Monday, October 14, 2002
October 14, 2002 06:04 PM ET
By Alison McCook
NEW YORK (Reuters Health)
Dr. Thomas Truelsen of the Institute of Preventive Medicine in Copenhagen and his colleagues found that people who drank beer--even as infrequently as once per month--were more than twice as likely as non-beer drinkers to experience a deterioration in mental functioning, known as dementia, after age 65. In contrast, people who drank wine weekly were 70% less likely than wine-abstainers to develop dementia after age 65.
Regular consumption of spirits appeared to have no effect on dementia risk, the authors report.
However, Truelsen explained to Reuters Health that further research is needed before doctors can safely recommend that people drink wine to stave off dementia. The precise amount of alcohol that the study participants consumed throughout their lives is not clear, he noted, and, for some, drinking alcohol can do more harm than good.
"I'm not saying that people should drink wine," Truelsen cautioned.
Dementia is often caused by Alzheimer's disease, but it can have other causes, including Parkinson's disease and blood vessel disease that reduces blood flow to the brain.
The results of the current study are based on a review of alcohol drinking behavior collected for almost 2,000 people, including what they drank and how often. Fifteen years later, when all participants were at least 65 years old, the authors contacted them and compared past drinking behaviors for those who did and those who did not eventually develop dementia.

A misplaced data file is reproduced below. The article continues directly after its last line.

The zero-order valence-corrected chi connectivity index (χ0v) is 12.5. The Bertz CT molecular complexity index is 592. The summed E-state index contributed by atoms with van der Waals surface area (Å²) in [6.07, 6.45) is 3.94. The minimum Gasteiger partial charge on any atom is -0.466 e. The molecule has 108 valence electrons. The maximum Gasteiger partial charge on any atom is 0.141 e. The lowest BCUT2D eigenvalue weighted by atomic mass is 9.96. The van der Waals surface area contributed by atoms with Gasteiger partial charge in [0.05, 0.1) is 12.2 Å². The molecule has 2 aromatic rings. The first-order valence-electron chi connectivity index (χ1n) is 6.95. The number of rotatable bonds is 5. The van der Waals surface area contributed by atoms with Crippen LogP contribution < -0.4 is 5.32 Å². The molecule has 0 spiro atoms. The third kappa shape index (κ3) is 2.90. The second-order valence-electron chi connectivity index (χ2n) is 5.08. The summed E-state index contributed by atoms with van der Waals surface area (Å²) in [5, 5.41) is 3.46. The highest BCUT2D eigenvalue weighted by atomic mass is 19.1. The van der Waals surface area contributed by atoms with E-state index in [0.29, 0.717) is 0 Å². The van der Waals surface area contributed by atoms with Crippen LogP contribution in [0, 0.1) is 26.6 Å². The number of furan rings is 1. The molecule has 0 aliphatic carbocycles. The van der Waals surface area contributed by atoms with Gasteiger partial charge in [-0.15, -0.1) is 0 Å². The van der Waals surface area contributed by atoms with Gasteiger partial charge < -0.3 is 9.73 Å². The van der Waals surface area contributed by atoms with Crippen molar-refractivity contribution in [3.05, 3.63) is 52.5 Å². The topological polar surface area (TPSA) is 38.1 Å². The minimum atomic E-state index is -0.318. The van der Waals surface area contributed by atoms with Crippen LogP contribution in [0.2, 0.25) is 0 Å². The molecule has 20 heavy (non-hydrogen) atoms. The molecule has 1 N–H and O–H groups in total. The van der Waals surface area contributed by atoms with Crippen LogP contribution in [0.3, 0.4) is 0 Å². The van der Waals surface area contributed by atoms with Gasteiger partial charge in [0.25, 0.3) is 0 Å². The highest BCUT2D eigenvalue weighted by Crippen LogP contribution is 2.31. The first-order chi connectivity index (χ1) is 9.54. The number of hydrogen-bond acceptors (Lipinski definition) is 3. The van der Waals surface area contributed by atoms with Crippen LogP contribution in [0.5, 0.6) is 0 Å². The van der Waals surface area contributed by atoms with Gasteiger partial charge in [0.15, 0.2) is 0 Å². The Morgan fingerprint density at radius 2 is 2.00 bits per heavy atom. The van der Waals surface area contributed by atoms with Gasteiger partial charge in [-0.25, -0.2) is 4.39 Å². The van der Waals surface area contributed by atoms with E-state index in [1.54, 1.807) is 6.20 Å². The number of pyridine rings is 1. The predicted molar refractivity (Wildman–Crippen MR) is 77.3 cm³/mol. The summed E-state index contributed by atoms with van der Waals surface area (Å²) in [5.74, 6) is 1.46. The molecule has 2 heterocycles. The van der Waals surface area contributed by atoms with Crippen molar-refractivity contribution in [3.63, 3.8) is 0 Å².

Because beverage choice can be related to socioeconomic status--which can influence healthy behavior in general--the researchers took the study participants' income and education into account.
Truelsen and his team found that 83 men and women had developed dementia, while another 1,626 remained dementia-free. Comparing mental function to drinking behavior, the researchers found that people who regularly drank beer, at any frequency, were more than twice as likely to develop dementia in old age. However, people who drank wine weekly were 70% less to develop later mental impairments, and monthly wine drinkers saw a 60% drop in dementia risk.
Daily wine drinkers were no less likely than non-wine drinkers to develop dementia in old age.
The authors presented their findings here Monday at the 127th annual meeting of the American Neurological Association.
The study cannot prove that wine intake prevents dementia--some other lifestyle factor could be responsible for the association. However, Truelsen explained in an interview that red wine contains substances known as flavonoids, antioxidants that help protect blood vessels from harmful substances called free radicals. Free radicals are naturally occurring particles that have been linked to Alzheimer's disease and vascular dementia, a type of dementia that results from a reduction in the supply of blood to the brain.
He emphasized that the present study is not meant to encourage people to drink wine, but rather to help inform the debate regarding the potential health benefits of antioxidants and encourage further studies.